At the legendary corner of Bleecker and MacDougal streets, several storefronts are empty. Pasted on the windows are mysterious posters resembling oversized Monopoly cards.
"It looked like a big game between tenants and landlords and politicians, and nobody wanted to take responsibility for anything, and everybody was just trying to play this big game," said the artist who created them.
The artist says he has placed them on 80 vacant storefronts in Manhattan over the past three weeks, a one-man protest of how rising rents are forcing many shops and stores to close. He agreed to talk to NY1 only if he appeared in disguise.
"New York as a vibrant city is losing something," he said. "We gain nothing from storefronts that sit empty. There’s no nightlife, there’s no life there, there’s no merchandise. Nothing's happening, and it’s a loss for all of us."
One Monopoly card is posted on 203 Bleecker Street. Carol Walsh's store, Native Leather, had been here 49 years until October, when she says the landlord made it impossible to stay.
"He wanted to practically double the rent for the next tenant," she said. "And I mean, I couldn’t do it."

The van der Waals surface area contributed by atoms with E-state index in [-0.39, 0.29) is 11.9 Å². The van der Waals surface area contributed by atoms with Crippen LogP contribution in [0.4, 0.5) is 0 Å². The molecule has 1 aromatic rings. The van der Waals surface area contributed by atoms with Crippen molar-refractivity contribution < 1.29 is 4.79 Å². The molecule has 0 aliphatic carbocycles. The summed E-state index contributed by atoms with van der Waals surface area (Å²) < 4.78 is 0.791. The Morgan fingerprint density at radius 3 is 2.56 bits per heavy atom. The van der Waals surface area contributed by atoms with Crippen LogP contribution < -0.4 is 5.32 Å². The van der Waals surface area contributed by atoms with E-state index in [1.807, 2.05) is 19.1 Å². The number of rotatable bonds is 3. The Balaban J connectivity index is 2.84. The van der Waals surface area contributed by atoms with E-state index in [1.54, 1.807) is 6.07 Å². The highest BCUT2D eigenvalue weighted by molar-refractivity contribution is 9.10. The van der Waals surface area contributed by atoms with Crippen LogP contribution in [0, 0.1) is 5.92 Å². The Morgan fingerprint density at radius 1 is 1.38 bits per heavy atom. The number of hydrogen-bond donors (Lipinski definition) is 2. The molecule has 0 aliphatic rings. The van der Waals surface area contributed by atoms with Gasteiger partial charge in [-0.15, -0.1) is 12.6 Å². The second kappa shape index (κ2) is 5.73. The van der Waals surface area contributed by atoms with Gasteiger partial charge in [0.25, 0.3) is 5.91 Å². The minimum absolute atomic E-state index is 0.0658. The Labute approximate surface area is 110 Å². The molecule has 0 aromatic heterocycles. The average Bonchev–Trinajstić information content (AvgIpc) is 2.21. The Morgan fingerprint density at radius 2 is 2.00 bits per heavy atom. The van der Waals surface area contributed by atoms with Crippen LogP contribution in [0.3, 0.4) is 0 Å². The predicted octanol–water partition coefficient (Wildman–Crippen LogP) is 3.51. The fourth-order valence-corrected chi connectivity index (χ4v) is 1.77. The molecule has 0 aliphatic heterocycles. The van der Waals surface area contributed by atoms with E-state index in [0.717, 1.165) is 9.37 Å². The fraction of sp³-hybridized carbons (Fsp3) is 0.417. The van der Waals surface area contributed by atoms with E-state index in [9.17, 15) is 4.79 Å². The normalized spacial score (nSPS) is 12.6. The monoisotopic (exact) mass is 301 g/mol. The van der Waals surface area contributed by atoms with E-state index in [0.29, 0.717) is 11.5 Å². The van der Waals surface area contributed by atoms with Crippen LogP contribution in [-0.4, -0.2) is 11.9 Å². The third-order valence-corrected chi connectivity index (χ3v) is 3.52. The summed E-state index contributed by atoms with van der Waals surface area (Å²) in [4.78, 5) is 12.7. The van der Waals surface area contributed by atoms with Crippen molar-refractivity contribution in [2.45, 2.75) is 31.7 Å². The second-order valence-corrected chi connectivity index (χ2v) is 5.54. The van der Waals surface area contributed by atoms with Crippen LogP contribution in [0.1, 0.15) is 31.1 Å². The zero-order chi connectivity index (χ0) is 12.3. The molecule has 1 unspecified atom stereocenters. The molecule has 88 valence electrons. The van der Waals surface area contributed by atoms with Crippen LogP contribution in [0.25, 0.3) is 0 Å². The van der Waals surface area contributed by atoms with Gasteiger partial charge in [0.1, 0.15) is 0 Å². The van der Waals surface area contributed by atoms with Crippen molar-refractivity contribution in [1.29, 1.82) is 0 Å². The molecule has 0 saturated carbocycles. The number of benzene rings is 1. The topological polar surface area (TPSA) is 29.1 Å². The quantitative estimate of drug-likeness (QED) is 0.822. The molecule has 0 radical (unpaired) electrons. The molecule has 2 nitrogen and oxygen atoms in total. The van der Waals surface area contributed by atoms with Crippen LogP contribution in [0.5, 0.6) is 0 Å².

NY1 recently counted more than 50 empty stores along Bleecker Street, an iconic Greenwich Village address.
Experts say it's not just rising rents causing the wave of vacancies, but also the shift to e-commerce.
The Monopoly cards also are displayed along Broadway and Lexington Avenue, and around the Lower East Side.
The artist says he would love to make Madison Avenue and Fifth Avenue versions of his Monopoly cards to paste on empty storefronts uptown, but he’s worried that area might be a little too high-profile for his unsanctioned art.
"Lots of security cameras, so maybe in the stealth of night, I'll visit them," he said.
He came up with the monthly rent prices on the cards from Real Estate Board of New York reports.
He says the response, online and on the street, has been overwelmingly positive.
"People really seem to fall in love with this, and they're really understanding and getting the message, which I find fantastic."
He says he will continue to post his Monopoly cards because in this real life game of real estate, New Yorkers continue to be losers.